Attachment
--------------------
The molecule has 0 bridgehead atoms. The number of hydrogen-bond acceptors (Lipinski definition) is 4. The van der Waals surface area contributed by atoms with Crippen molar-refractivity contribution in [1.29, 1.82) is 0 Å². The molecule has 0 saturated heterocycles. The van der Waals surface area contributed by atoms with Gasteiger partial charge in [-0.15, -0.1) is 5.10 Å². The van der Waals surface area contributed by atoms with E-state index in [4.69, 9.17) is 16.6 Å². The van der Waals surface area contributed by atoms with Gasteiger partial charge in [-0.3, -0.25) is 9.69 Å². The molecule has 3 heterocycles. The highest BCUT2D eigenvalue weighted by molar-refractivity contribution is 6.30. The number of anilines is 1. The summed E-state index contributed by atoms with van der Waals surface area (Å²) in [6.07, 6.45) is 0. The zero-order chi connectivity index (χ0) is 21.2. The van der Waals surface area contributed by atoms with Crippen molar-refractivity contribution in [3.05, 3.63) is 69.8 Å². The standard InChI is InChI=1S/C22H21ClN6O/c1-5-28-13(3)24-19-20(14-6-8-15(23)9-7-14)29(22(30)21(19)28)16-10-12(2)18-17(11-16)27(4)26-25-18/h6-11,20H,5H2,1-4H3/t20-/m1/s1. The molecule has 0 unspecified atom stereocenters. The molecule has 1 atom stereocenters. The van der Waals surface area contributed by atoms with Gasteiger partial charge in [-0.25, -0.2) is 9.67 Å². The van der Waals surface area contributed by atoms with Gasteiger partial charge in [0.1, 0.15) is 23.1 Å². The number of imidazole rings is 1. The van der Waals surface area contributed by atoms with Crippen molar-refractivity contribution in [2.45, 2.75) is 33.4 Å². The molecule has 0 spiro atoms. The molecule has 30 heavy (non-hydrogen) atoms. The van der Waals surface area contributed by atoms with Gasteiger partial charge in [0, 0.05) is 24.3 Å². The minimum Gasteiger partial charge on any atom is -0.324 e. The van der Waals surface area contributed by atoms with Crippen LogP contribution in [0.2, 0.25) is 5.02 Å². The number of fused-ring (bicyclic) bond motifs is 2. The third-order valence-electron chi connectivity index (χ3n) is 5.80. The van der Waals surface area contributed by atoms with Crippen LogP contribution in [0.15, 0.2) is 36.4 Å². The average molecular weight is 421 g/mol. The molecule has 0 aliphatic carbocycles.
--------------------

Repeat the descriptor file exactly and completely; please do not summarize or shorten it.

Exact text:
The molecule has 0 bridgehead atoms. The number of hydrogen-bond acceptors (Lipinski definition) is 4. The van der Waals surface area contributed by atoms with Crippen molar-refractivity contribution in [1.29, 1.82) is 0 Å². The molecule has 0 saturated heterocycles. The van der Waals surface area contributed by atoms with Gasteiger partial charge in [-0.15, -0.1) is 5.10 Å². The van der Waals surface area contributed by atoms with E-state index in [4.69, 9.17) is 16.6 Å². The van der Waals surface area contributed by atoms with Gasteiger partial charge in [-0.3, -0.25) is 9.69 Å². The molecule has 3 heterocycles. The highest BCUT2D eigenvalue weighted by molar-refractivity contribution is 6.30. The number of anilines is 1. The summed E-state index contributed by atoms with van der Waals surface area (Å²) in [6.07, 6.45) is 0. The zero-order chi connectivity index (χ0) is 21.2. The van der Waals surface area contributed by atoms with Crippen molar-refractivity contribution in [3.05, 3.63) is 69.8 Å². The standard InChI is InChI=1S/C22H21ClN6O/c1-5-28-13(3)24-19-20(14-6-8-15(23)9-7-14)29(22(30)21(19)28)16-10-12(2)18-17(11-16)27(4)26-25-18/h6-11,20H,5H2,1-4H3/t20-/m1/s1. The molecule has 0 unspecified atom stereocenters. The molecule has 1 atom stereocenters. The van der Waals surface area contributed by atoms with Gasteiger partial charge in [-0.25, -0.2) is 9.67 Å². The van der Waals surface area contributed by atoms with Gasteiger partial charge in [0.1, 0.15) is 23.1 Å². The number of imidazole rings is 1. The van der Waals surface area contributed by atoms with Crippen molar-refractivity contribution in [2.45, 2.75) is 33.4 Å². The molecule has 0 spiro atoms. The molecule has 30 heavy (non-hydrogen) atoms. The van der Waals surface area contributed by atoms with Gasteiger partial charge in [0, 0.05) is 24.3 Å². The minimum Gasteiger partial charge on any atom is -0.324 e. The van der Waals surface area contributed by atoms with Crippen LogP contribution in [0.2, 0.25) is 5.02 Å². The number of fused-ring (bicyclic) bond motifs is 2. The third-order valence-electron chi connectivity index (χ3n) is 5.80. The van der Waals surface area contributed by atoms with Crippen LogP contribution in [0.15, 0.2) is 36.4 Å². The average molecular weight is 421 g/mol. The molecule has 0 aliphatic carbocycles.